Used as a bread-dipping sauce in place of butter, olive oil can ax calories while adding substantial health benefits. (For Spectrum Health Beat)

Lower your risk of disease. Fight inflammation. Make veggies even healthier.

Can extra virgin olive oil really do all this, plus taste great?

It can—and more.

“Of all the oils out there, olive oil has the most researched and evidence-based studies behind it, whether it’s to reduce heart disease, strokes, diabetes and Alzheimer’s, or to fight free radical damage associated with cancer and inflammation in the body,” said Irene Franowicz, RD, CDE, who teaches the Eating the Mediterranean Way class series.

Oh, so good

Olive oil contains polyphenols, which are compounds found in plant food sources that have antioxidant properties, Franowicz said.

The benefits here are many: lowering inflammation by fighting free radical damage. Acting like Ibuprofen by reducing inflammation and soothing joint pain. Protecting brain cells by removing toxic proteins and plaques that accumulate with age.

“Consuming polyphenol-rich foods as part of a healthy diet is linked to a lower risk of heart disease, certain cancers and cognitive decline,” Franowicz said.

Olive oil is also good for you because it has monounsaturated fat that lowers your LDL cholesterol—the bad cholesterol—and raises your HDL cholesterol, the good cholesterol.

“Polyunsaturated fats like corn oil and sunflower oil only lower LDL but have no effect on HDL,” she said. “Saturated fats like butter and lard can raise your LDL. Trans fats—like in shortenings, crackers, cookies, snack foods and processed foods—are the worst because they raise your LDL and also lower your protective HDL.”

Great for cooking

Olive oil is one of the most stable oils for cooking.

Unlike other common cooking oils, olive oil contains compounds and antioxidants that prevent the oil from breaking down under moderate heat, Franowicz said.

Sautéing vegetables in olive oil helps to break open their cellular structure, allowing their benefits to become more absorbable in the body.

“Cooking carrots or spinach or other greens with olive oil helps make the beta carotene, which becomes Vitamin A, more absorbable in the body,” she said. “The addition of olive oil appears to help increase the absorption of phytonutrients like phenols and carotenoids.”

This offers something of a double advantage: The vitamins and nutrients in veggies are fat soluble, but olive oil also has its own antioxidants and polyphenols.

What to buy

Extra virgin olive oil, cold-pressed only once, has the highest polyphenol levels and the highest content of health-promoting nutrients.

Olive oil with two presses, called virgin olive oil, has less polyphenol content. Olive oil with three presses contains only about half the value of virgin olive oil, Franowicz said.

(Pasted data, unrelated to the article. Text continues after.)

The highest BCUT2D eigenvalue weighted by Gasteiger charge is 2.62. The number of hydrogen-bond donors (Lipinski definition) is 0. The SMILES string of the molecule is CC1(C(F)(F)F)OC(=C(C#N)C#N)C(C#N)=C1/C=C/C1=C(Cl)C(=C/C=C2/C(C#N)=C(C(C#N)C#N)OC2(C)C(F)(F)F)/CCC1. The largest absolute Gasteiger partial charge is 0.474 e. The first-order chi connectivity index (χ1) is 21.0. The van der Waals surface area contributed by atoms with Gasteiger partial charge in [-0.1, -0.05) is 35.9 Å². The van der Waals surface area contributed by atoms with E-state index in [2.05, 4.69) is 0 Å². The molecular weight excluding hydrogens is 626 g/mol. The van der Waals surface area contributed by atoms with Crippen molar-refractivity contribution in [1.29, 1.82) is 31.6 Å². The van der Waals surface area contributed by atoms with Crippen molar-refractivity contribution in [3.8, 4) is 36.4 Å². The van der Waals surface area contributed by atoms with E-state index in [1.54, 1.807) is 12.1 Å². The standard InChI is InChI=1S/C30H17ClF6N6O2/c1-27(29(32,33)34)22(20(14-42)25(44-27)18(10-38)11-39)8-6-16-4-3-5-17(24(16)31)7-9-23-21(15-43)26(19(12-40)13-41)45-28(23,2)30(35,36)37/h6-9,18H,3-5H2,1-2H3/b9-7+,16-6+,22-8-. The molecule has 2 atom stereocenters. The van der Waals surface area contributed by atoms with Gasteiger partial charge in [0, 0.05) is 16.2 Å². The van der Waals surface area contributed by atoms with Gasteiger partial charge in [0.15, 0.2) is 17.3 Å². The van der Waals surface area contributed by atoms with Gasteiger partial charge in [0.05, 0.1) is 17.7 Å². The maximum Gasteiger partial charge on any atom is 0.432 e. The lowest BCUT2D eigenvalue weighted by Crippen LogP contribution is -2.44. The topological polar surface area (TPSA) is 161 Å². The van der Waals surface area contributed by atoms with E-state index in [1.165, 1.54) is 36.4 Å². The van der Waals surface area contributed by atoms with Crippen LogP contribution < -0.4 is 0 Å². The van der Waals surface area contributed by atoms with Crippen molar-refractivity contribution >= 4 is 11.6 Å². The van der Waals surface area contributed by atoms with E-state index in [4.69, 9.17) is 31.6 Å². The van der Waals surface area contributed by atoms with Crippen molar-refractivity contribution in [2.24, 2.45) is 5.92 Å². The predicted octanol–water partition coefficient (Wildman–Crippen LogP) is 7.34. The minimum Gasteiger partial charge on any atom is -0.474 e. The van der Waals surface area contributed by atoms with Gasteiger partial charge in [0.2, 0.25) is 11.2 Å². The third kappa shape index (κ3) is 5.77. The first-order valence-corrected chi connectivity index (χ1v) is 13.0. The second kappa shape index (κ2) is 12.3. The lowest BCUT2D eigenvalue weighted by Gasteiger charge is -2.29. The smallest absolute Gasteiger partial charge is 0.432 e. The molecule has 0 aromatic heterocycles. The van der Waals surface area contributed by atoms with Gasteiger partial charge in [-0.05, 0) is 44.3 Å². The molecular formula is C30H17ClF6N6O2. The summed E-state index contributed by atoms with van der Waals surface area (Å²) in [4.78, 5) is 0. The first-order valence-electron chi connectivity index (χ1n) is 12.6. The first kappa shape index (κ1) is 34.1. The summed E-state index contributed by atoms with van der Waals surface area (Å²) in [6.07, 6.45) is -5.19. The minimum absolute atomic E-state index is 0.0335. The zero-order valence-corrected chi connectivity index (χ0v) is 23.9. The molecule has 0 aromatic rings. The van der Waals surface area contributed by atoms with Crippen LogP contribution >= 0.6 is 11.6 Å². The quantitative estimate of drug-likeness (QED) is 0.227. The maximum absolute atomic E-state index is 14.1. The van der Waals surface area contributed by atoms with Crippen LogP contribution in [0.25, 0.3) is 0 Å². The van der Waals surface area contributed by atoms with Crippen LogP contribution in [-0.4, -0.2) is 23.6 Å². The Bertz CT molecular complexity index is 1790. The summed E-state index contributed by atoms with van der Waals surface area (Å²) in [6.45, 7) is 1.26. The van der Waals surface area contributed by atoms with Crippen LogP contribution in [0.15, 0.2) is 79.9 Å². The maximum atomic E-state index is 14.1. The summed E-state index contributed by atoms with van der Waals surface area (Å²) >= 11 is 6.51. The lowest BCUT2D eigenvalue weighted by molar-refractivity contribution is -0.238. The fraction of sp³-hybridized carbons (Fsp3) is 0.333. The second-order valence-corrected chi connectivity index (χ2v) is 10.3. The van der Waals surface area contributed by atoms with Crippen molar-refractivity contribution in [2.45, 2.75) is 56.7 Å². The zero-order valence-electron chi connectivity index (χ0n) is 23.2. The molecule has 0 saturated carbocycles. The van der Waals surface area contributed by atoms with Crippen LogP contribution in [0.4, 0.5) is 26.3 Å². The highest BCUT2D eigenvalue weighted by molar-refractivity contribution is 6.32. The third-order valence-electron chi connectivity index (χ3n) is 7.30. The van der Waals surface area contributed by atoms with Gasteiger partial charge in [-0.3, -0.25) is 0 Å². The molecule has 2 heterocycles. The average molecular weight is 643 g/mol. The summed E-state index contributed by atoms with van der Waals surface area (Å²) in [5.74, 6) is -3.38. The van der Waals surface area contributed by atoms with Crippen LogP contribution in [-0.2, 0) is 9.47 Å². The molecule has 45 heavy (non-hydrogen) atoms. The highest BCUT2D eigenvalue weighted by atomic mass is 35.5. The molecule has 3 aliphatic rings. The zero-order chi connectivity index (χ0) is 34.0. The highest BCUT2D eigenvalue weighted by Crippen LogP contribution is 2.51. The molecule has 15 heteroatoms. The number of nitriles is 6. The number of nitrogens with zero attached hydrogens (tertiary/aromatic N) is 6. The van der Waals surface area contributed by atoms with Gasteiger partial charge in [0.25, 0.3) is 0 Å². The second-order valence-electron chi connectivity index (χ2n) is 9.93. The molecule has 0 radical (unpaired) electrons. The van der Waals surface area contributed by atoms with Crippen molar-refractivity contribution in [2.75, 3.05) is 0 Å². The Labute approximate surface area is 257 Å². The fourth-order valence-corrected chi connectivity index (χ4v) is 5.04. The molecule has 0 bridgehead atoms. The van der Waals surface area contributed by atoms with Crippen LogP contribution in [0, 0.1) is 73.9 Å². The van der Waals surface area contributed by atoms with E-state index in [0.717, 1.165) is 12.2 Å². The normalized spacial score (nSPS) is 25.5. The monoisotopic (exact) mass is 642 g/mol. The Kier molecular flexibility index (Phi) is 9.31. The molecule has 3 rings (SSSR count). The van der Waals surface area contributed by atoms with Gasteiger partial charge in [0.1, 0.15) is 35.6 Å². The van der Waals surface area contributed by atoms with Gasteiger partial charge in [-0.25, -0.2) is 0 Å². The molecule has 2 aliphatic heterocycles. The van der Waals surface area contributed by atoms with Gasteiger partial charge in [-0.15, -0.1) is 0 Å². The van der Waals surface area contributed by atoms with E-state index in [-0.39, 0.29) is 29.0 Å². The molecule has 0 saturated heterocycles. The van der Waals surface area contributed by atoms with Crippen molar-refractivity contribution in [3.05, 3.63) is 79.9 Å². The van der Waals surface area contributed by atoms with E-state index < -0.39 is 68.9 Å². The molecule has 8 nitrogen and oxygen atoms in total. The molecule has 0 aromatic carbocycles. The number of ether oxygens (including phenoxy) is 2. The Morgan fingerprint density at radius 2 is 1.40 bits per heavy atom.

When you’re shopping for olive oil, Franowicz suggests looking for the following features:

  • Make sure it’s labeled extra virgin olive oil.
  • Choose oil packaged in a dark bottle. This helps block the ultraviolet rays that deteriorate olive oil over time.
  • Check the harvest date. Stay away from anything more than two years old.
  • Look for a quality seal that indicates the oil was tested and tasted.
  • Buy smaller bottles to use within a few months of opening. The oil deteriorates when exposed to light, oxygen and heat. Unopened, it’s good for a few years. Opened, it’s good for a few months.

Baking and beyond

Can you use olive oil for most anything in the kitchen, including baking? The answer to this really depends on flavor, Franowicz said.

An extra virgin olive oil, first-pressed, will have more olive flavor, which may not lend itself well to baking. Still, that same product is great for sautéing vegetables, making salad dressings and dipping bread.

For baking, Franowicz recommends flavored olive oils such as blood orange, Meyer lemon or a butter flavor.

“You can substitute three tablespoons of olive oil for 1/4 cup of butter in a recipe,” she said. “When I do my cooking classes at the Old World olive oil store, we replace regular oil with blood orange olive oil and add walnuts when we make brownies. And it’s absolutely delicious.”

Franowicz cautioned: Olive oil doesn’t work well for high-temperature frying because healthy polyphenols are damaged by heat.

“Make sure to keep the temperature below the point the oil starts smoking,” she said.

Get started

To get started with olive oil, Franowicz recommends using the shopping tips above to guide you through the store. From there, you can use it as a salad dressing with balsamic vinegar, or use it for dipping bread.

The next step: Use olive oil to sauté your favorite vegetables.

From there, the possibilities are endless.

Source : Spectrum Health Beat

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